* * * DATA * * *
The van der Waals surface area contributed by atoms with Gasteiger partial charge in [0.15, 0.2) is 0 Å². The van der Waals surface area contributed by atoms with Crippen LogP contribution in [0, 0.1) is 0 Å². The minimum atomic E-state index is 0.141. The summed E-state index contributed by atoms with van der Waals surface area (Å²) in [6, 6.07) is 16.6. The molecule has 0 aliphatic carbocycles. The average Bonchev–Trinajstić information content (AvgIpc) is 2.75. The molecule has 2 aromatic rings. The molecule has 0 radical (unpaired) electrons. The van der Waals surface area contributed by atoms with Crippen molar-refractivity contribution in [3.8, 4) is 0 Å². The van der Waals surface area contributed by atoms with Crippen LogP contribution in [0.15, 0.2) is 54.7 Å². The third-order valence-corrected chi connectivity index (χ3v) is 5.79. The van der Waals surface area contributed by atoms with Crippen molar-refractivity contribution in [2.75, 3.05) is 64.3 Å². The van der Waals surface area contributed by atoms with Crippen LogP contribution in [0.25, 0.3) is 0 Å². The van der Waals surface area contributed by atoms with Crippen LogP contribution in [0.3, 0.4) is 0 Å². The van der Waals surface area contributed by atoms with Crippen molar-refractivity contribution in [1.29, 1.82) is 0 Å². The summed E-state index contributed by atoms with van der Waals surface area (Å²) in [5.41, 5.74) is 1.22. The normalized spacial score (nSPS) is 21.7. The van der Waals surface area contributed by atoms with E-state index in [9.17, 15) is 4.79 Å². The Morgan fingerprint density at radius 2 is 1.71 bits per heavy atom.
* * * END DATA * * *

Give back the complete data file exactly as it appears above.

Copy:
The van der Waals surface area contributed by atoms with Gasteiger partial charge in [0.15, 0.2) is 0 Å². The van der Waals surface area contributed by atoms with Crippen LogP contribution in [0, 0.1) is 0 Å². The minimum atomic E-state index is 0.141. The summed E-state index contributed by atoms with van der Waals surface area (Å²) in [6, 6.07) is 16.6. The molecule has 0 aliphatic carbocycles. The average Bonchev–Trinajstić information content (AvgIpc) is 2.75. The molecule has 2 aromatic rings. The molecule has 0 radical (unpaired) electrons. The van der Waals surface area contributed by atoms with Crippen molar-refractivity contribution in [3.8, 4) is 0 Å². The van der Waals surface area contributed by atoms with Crippen LogP contribution in [0.15, 0.2) is 54.7 Å². The third-order valence-corrected chi connectivity index (χ3v) is 5.79. The van der Waals surface area contributed by atoms with Crippen molar-refractivity contribution in [2.75, 3.05) is 64.3 Å². The van der Waals surface area contributed by atoms with Crippen LogP contribution in [0.25, 0.3) is 0 Å². The van der Waals surface area contributed by atoms with Crippen LogP contribution in [0.3, 0.4) is 0 Å². The van der Waals surface area contributed by atoms with Crippen molar-refractivity contribution in [1.29, 1.82) is 0 Å². The summed E-state index contributed by atoms with van der Waals surface area (Å²) in [5.41, 5.74) is 1.22. The normalized spacial score (nSPS) is 21.7. The van der Waals surface area contributed by atoms with E-state index in [9.17, 15) is 4.79 Å². The Morgan fingerprint density at radius 2 is 1.71 bits per heavy atom.